Le Ressouvenir, Guyana – November 2, 2013
In honor of Leslie arriving home, there was a parade — not quite. It was the Diwali motorcade. We would probably refer to it as a parade; however, here in Guyana, it is known as a motorcade.
The motorcade is the culmination of the Hindu celebration of Diwali. Diwali is an ancient Hindu celebration that came to Guyana via the indentured servants that were imported from India to Guyana during the 18th and 19th centuries. While there are several interpretations of the reason for the celebration, the focus seems to be on the legend of the marriage of Goddess Lakshmi to Lord Vishnu. During the festival, Hindus celebrate the attainment of health, wealth, knowledge, peace, and prosperity. The lights and the fireworks demonstrate their thanks.
The motorcade travels for some five miles along the East Coast Highway to the community grounds at La Bonne Intention (LBI). The highway is the central east/west, two-lane road in the area. So, while the motorcade is in process, there is no regular traffic going either direction. That leads to inevitable traffic snarls.
During the clearing of the road, before the motorcade, there were ambulances and police vehicles speeding back and forth. One can only assume their actions were aiding in the clearing effort.
Before the motorcade arrived at our viewing location, many vehicles parked along both sides of the road, each one disgorged multiple passengers, everyone looking for the best spot from which to watch. Many children across from us passed the time waiting on the floats by playing a game of jump rope.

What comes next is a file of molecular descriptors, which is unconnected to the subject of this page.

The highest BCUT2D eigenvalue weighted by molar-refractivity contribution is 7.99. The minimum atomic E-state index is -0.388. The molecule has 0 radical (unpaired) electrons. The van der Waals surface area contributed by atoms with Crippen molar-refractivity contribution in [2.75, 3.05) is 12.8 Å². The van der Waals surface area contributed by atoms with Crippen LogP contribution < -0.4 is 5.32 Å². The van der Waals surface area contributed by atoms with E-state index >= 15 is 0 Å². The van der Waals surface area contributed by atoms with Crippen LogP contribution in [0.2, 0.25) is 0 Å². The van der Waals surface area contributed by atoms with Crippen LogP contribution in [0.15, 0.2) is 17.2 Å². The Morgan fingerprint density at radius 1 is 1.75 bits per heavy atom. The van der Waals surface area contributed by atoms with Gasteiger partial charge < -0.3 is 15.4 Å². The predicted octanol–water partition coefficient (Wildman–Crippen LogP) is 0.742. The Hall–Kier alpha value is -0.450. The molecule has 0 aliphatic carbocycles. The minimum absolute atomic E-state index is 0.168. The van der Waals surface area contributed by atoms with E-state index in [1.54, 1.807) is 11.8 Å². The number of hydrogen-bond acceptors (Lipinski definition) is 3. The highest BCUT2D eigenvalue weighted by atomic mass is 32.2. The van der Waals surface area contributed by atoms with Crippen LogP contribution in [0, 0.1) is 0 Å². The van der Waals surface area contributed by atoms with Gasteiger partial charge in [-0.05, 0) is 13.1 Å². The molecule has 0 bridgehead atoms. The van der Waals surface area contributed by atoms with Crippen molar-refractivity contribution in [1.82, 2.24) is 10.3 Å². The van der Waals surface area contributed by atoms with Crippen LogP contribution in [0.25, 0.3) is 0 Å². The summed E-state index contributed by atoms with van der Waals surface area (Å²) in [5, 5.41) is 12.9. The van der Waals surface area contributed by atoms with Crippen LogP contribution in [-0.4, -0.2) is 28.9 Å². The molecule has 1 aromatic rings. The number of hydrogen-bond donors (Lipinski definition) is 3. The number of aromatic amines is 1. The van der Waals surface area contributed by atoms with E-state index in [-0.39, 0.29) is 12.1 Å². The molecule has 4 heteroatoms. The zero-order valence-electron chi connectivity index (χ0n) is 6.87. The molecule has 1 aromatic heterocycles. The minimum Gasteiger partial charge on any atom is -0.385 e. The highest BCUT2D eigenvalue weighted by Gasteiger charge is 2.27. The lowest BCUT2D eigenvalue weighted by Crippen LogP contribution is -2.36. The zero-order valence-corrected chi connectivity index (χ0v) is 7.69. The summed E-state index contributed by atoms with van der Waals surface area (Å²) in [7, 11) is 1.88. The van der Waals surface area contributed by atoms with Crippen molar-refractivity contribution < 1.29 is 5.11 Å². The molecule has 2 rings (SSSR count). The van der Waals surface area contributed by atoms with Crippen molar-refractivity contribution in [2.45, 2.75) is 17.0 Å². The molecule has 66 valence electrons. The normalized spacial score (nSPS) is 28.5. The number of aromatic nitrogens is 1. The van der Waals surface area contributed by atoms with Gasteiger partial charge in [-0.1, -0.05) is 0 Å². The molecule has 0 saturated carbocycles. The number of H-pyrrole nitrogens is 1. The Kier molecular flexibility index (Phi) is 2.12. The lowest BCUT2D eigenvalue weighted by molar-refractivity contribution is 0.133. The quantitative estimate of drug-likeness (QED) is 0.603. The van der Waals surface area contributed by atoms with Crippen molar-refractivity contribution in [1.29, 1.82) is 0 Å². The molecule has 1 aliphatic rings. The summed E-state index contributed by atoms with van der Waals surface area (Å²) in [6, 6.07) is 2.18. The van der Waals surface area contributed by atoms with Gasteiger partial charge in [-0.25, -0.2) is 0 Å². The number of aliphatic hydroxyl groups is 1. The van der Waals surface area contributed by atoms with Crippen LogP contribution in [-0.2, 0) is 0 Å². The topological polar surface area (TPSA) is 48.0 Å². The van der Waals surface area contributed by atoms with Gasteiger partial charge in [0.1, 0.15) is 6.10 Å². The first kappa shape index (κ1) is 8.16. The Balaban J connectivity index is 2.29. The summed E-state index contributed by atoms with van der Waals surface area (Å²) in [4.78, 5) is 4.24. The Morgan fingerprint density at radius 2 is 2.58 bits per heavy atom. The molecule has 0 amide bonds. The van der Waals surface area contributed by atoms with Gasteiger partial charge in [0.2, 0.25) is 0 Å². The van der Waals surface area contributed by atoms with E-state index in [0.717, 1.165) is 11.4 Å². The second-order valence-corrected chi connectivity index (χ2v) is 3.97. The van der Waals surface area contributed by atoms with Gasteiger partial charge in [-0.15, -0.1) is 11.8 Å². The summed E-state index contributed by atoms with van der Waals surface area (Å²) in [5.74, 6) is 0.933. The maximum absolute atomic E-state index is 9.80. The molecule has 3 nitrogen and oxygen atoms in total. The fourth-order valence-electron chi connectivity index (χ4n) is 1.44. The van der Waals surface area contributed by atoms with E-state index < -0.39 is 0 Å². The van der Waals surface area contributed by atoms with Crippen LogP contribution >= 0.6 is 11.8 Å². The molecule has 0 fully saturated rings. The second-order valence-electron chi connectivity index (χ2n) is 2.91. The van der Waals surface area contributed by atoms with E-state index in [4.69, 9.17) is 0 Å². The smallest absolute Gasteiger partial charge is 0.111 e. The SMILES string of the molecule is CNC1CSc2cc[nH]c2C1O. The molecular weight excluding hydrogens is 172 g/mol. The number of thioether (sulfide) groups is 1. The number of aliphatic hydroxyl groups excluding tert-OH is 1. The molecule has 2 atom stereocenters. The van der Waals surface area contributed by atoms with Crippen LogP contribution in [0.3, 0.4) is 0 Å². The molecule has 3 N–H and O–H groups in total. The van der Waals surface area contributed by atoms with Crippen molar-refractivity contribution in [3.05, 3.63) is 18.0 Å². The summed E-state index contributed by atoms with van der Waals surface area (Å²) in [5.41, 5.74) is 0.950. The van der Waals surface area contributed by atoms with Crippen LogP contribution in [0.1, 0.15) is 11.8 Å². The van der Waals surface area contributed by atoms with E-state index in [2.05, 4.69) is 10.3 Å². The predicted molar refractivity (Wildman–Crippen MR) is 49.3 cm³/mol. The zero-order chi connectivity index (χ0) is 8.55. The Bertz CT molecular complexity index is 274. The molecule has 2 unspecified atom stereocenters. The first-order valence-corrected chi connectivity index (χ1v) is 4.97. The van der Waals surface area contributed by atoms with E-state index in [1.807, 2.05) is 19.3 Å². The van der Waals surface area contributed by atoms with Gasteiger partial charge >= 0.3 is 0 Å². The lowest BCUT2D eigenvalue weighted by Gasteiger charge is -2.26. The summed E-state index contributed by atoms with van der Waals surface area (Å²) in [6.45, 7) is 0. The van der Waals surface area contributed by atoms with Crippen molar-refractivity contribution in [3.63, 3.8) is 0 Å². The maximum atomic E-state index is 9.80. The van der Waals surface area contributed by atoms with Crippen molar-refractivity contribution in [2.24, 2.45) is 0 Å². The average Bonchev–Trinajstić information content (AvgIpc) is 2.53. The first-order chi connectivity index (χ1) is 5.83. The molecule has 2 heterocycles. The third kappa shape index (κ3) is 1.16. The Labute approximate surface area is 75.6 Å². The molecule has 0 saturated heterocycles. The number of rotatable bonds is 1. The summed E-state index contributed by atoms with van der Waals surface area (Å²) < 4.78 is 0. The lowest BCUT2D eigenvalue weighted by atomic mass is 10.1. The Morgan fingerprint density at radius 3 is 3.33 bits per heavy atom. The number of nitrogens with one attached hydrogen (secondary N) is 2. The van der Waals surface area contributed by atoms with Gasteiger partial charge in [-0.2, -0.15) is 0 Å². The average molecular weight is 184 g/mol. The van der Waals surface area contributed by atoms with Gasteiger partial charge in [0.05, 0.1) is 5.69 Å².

Finally, after much waiting and anticipation, the first float arrived. The occasion reminded me of a parade of lights one might see in Anytown, USA, during the Christmas season. The only difference was it was not freezing, and there were quite a few wide gaps between many of the floats. From that first float to the last, was a constant stream of people walking alongside the floats, all heading to the conclusion at LBI.
The floats were stunning in both the lighting and the costumes of those on the floats. It was a very festive atmosphere.
In true Guyanese fashion, the music on many of the floats was loud enough to trigger avalanches in the Andes!
Nearly every passing float had a young woman posed as Lakshmi, in each case, sitting on a full-bloomed lotus flower. Most of the women held up their right hand, palm facing forward. That position signifies that one can gain wealth by worshiping her.
The first Lakshmi we saw.Another recurring theme in the motorcade was two elephants. They signify the attainment of spiritual and material prosperity.
Part of the celebration includes sharing candy and cookies with others. While I was busy trying to photograph the scene, one of the participants gave Leslie a couple of sweet cookies of some sort. Unfortunately, the author received neither. Regardless, Leslie said they were delicious!
I hope the reader enjoys the following captures of the motorcade.